Me inside a large tree during my college years. This picture has nothing to do with the story, but I needed a picture from my college years with me looking like an idiot, and since I was a boring good girl, this is all I got!
When I was a child, my caring, responsible parents took my brothers to swimming lessons. As you might guess, they learned to swim there. By the time their blessed third child came around, they were apparently over water safety, and just waited for me to grow tall enough to survive in the four foot and smart enough to stay out of the deep end. Which I did. I did not, however, learn how to swim.
So, many moons later, at the ripe old age of 20, and lacking a PE credit I needed to graduate, I decided to take “Beginning Swimming” for PE. I was actually pretty scared but I decided I really did need how to know how to swim, so I went for it. There were about 10 of us in the class, and I discovered on the first day that…I was the only one who didn’t know how to swim. The rest were hardly beginners. I mean, I think if you already know how to do the breast stroke, you are not a beginner. If you can’t go under water without holding your nose, you are a beginner.
So not only was I having to appear in front of my peers in a bathing suit twice a week, I was also the dullest pencil in the box for sure.
Did my peers make fun of me for my lack of ability? Oh no! Rather,they practically coddled me. I quickly became the class pet. The teacher, who was also the swim coach, pretty much let one of her teaching assistants/swim team members take on the duty of personally teaching me and just blew her whistle while everyone else practiced their strokes.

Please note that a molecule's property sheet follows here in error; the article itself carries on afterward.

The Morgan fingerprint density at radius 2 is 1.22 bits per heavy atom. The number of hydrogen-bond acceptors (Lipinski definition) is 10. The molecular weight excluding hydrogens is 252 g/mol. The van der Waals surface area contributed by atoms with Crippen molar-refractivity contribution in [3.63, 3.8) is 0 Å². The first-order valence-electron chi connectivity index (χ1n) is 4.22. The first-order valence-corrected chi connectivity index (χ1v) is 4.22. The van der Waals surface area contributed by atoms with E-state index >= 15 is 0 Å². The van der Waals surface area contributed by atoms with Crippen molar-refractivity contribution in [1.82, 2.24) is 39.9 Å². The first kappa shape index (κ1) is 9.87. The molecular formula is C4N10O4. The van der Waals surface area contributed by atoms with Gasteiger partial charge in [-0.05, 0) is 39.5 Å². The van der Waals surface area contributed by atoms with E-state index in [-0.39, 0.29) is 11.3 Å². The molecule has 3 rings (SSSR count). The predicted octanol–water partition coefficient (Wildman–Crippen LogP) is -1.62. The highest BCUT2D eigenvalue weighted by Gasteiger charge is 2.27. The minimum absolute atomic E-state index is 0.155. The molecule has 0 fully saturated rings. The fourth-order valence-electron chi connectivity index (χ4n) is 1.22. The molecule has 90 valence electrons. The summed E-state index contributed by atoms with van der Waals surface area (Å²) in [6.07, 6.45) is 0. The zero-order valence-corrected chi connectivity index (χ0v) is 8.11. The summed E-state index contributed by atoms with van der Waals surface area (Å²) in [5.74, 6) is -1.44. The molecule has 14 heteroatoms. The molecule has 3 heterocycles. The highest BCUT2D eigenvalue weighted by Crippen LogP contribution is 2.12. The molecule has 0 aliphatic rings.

Class after class, every time I reached a new swimming milestone, the class members cheered for me. The first time I had to dive, I was terrified, and everyone gathered around to um, “encourage” me while my student instructor pushed me in. (They also cheered when he fished me out.)
By the end of the semester, I could swim. Swim laps, even. Breathe to the side, dive, and go under without holding my breath. I found myself quite pleased and rather surprised! I never got beyond freestyle and backstroke, but I could swim! (I still can, but I must say I am rather out of practice on the laps and side-breathing, whew!) I even frequently returned to the pool to swim laps for exercise for the remainder of my college career.
Now when I go to the pool with my kids, I feel very comfortable in the water. (And yes, they’ve had swimming lessons. Sophie’s are still ongoing! I want them to learn before adulthood.) And sometimes, when I have something difficult ahead of me in life, I close my eyes and think back to that moment when a crowd of students stood behind me with encouraging words and my instructor pushed me in. I think because of that moment, I’ve been able to give myself more than a few pushes, and I’m grateful.
Have you ever been in a group where you were the underdog? What did you learn from that experience?